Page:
All Bible texts are from the King James Version
Before we get into this study let us first have a look at what the word angel means. In Strong’s Exhaustive Concordance, Hebrew Chaldee number 4397:-
"malak; from an unused root mean. to despatch as a deputy; a messenger; spec of God, i.e. and angel (also a prophet, priest or teacher):- ambassador, angel, king, messenger."
Although this meaning is quite different from today's meaning:- "angel - divine messenger; attendant spirit (Guardian ~)." The Australian Pocket Oxford Dictionary; it is what the Old Testament writers mean when they wrote this word.
The first passage we will look at is found in Genesis.
"And he blessed Joseph, and said, God, before whom my fathers Abraham and Isaac did walk, the God which fed me all my life long unto this day,
The Angel which redeemed me from all evil, bless the lads; and let my name be named on them, and the name of my fathers Abraham and Isaac; and let them grow into a multitude in the midst of the earth." Genesis 48:15,16.
Jacob blesses his son Joseph, and starts talking about God. Then he makes a rather unusual statement - "The Angel which redeemed me from all evil". If an angel could have redeemed mankind, than the Son of God would not have come down to this earth to live a life of poverty, and die on the cross to save us. No, the only one that can save us from all evil is our Lord and Saviour, Jesus Christ (Matthew 1:21). So here the word "Angel" actually refers Our Lord and Saviour, Jesus Christ although He wasn't called this yet.
Let us now go through some of the Old Testament Scriptures which mention ‘the angel of the Lord’.
"And the angel of the LORD found her by a fountain of water in the wilderness, by the fountain in the way to Shur.
And he said, Hagar, Sarai's maid, whence camest thou? and whither wilt thou go? And she said, I flee from the face of my mistress Sarai.
And the angel of the LORD said unto her, Return to thy mistress, and submit thyself under her hands.
And the angel of the LORD said unto her, I will multiply thy seed exceedingly, that it shall not be numbered for multitude.
And the angel of the LORD said unto her, Behold, thou art with child, and shalt bear a son, and shalt call his name Ishmael; because the LORD hath heard thy affliction.
And he will be a wild man; his hand will be against every man, and every man's hand against him; and he shall dwell in the presence of all his brethren." Genesis 16:7-12.
Hagar is fleeing from Sarai when the angel of the Lord calls and talks with her. In the very next text Hagar herself tells us who this angel is.
"And she called the name of the LORD that spake unto her, Thou God seest me: for she said, Have I also here looked after him that seeth me?" Genesis 16:13.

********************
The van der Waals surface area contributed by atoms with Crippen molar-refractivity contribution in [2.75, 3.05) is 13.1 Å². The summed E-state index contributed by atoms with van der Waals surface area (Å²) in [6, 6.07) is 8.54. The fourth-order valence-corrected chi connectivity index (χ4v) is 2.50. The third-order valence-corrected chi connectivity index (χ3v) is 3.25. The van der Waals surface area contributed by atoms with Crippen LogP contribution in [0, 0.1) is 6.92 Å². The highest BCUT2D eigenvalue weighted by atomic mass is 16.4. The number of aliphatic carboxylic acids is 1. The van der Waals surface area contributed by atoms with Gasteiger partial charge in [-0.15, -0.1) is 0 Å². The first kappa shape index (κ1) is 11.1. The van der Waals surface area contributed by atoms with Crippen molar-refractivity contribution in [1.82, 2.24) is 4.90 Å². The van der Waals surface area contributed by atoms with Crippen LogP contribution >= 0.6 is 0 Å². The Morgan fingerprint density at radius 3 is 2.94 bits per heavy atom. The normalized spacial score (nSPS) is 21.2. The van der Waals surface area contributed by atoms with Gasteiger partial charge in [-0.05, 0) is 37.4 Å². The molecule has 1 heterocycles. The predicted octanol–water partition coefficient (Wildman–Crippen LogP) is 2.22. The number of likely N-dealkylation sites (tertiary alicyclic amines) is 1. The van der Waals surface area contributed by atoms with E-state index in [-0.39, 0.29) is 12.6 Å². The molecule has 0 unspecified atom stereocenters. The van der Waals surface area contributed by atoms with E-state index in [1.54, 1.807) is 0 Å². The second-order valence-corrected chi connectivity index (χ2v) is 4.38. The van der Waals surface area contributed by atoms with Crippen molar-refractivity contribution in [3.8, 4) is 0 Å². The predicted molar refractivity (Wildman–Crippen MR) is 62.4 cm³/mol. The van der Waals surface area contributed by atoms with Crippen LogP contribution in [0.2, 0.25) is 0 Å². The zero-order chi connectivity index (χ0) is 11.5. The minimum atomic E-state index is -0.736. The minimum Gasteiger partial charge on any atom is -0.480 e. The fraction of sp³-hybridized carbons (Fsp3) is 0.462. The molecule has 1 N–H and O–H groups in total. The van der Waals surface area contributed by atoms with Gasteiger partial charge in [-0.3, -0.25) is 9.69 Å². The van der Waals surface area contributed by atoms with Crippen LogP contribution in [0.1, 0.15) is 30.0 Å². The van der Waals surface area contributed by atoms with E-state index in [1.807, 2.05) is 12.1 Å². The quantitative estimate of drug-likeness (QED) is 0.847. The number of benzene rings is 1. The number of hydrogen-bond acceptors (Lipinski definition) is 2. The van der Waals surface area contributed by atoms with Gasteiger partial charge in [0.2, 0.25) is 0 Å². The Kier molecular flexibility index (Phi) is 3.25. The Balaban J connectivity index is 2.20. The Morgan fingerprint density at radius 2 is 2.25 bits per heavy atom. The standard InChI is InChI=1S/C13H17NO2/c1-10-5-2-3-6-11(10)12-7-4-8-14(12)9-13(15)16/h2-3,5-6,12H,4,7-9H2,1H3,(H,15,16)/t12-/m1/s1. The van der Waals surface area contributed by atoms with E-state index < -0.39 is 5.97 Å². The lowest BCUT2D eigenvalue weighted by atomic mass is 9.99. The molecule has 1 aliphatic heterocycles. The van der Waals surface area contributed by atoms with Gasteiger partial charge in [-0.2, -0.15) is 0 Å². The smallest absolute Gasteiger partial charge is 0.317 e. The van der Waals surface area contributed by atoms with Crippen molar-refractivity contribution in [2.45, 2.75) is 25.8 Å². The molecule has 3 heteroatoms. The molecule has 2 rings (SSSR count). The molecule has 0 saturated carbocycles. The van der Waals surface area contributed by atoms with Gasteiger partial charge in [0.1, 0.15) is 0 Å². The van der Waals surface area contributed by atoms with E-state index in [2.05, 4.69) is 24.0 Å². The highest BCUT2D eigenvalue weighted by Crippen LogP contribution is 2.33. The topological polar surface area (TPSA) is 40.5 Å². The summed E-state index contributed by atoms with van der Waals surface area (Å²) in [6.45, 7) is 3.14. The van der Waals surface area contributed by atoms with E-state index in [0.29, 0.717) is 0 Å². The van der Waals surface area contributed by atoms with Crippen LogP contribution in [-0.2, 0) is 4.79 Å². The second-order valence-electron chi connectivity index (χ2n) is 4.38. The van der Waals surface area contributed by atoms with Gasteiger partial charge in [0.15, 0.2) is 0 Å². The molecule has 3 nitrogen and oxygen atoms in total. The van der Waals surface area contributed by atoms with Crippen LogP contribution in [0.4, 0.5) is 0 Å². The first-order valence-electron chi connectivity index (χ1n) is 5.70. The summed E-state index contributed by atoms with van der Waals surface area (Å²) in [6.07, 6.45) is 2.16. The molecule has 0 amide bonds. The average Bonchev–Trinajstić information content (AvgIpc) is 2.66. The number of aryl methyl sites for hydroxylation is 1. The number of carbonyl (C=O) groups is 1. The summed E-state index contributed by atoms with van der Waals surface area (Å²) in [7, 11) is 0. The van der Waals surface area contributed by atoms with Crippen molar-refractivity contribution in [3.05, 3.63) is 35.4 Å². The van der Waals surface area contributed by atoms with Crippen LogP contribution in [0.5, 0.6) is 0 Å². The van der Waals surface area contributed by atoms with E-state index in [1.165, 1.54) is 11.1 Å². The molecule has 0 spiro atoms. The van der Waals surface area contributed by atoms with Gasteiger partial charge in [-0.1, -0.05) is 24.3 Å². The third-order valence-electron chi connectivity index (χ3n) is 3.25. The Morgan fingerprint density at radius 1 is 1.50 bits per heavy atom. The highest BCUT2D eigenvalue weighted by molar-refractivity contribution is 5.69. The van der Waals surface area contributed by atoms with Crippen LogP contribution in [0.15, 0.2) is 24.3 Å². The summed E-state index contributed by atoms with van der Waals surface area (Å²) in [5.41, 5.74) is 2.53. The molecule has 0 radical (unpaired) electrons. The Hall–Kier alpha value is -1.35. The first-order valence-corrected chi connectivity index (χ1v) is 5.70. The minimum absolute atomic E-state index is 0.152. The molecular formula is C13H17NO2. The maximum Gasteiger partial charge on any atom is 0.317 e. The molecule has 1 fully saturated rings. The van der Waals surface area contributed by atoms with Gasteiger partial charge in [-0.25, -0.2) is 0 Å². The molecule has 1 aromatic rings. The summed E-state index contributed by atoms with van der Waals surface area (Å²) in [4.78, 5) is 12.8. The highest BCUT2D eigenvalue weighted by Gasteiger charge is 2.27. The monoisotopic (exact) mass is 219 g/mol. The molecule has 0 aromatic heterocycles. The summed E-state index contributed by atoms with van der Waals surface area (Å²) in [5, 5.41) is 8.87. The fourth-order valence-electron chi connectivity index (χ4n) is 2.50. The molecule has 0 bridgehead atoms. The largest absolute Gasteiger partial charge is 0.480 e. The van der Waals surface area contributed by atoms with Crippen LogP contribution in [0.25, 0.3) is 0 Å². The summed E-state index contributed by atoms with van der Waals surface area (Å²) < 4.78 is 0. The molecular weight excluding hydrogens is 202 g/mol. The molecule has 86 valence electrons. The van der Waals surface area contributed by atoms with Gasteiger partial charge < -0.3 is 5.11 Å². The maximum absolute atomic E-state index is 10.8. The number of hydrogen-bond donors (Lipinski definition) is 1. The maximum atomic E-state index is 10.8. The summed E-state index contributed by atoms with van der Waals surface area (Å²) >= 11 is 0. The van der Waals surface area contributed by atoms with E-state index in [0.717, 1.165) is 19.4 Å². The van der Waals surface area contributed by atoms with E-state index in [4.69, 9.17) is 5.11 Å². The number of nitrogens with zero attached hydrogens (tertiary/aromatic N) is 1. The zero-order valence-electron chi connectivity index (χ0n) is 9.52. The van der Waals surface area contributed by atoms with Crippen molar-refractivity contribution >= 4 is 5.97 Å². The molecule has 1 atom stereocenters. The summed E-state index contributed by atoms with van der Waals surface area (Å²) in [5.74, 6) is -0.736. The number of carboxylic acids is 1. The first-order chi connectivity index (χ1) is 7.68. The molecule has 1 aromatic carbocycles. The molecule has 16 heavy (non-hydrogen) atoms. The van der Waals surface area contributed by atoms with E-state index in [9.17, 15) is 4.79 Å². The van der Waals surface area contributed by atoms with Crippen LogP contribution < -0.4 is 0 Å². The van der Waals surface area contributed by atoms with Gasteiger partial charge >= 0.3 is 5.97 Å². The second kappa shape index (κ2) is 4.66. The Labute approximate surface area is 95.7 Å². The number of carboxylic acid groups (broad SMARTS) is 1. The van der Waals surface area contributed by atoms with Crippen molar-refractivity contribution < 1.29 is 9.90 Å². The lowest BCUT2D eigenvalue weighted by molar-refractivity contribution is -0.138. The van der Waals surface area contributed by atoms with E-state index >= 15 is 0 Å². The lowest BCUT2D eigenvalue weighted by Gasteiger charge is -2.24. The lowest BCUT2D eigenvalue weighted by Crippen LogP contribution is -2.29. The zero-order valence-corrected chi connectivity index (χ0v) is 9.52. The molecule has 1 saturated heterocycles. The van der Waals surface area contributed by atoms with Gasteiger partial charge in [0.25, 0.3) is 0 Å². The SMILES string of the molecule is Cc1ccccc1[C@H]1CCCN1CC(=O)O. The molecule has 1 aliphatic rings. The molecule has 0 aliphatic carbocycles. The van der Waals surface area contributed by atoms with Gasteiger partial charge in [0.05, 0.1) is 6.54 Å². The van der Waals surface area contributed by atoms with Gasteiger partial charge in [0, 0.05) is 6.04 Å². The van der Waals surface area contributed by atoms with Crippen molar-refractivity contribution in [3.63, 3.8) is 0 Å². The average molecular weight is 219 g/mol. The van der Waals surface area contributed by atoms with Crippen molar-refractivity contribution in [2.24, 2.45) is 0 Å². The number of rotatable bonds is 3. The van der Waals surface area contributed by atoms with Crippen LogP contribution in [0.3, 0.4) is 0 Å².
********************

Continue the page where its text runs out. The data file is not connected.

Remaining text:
The "angel of the Lord" is none other than the Lord Himself. A little later on we find the angel of the God talking with Hagar.
"And God heard the voice of the lad; and the angel of God called to Hagar out of heaven, and said unto her, What aileth thee, Hagar? fear not; for God hath heard the voice of the lad where he is.
Arise, lift up the lad, and hold him in thine hand; for I will make him a great nation.
And God opened her eyes, and she saw a well of water; and she went, and filled the bottle with water, and gave the lad drink.
And God was with the lad; and he grew, and dwelt in the wilderness, and became an archer." Genesis 21:17-20.
In verse 18 the angel says I will make him a great nation, yet in verse 20 it tells us that God was with the lad. In the book of Job chapter 12:23 where Job is talking about the Lord (see verse 9), we read, "He increaseth the nations, and destroyeth them: he enlargeth the nations, and straiteneth them again." So if it is the Lord who increases or destroys nations, and angel of the Lord said He would make Ishmael a great nation, then the angel of the Lord was actually the Lord.
"And the angel of the LORD called unto him out of heaven, and said, Abraham, Abraham: and he said, Here am I.
And the angel of the LORD called unto Abraham out of heaven the second time,
And said, By myself have I sworn, saith the LORD, for because thou hast done this thing, and hast not withheld thy son, thine only son:" Genesis 22:11, 15-16.
Abraham is called by "the angel of the Lord" twice, then the second time telling Abraham that He is the Lord.
"And the angel of God spake unto me in a dream, saying, Jacob: And I said, Here am I. . .
I am the God of Bethel, where thou anointedst the pillar, and where thou vowedst a vow unto me: now arise, get thee out from this land, and return unto the land of thy kindred." Genesis 31:11, 13.
"The angel of the God" spoke to Jacob in a dream. This angel then goes on to say that he is the God that Jacob vowed to at Bethel. This vow can be read in Genesis 28:20-22, it was to the Lord God.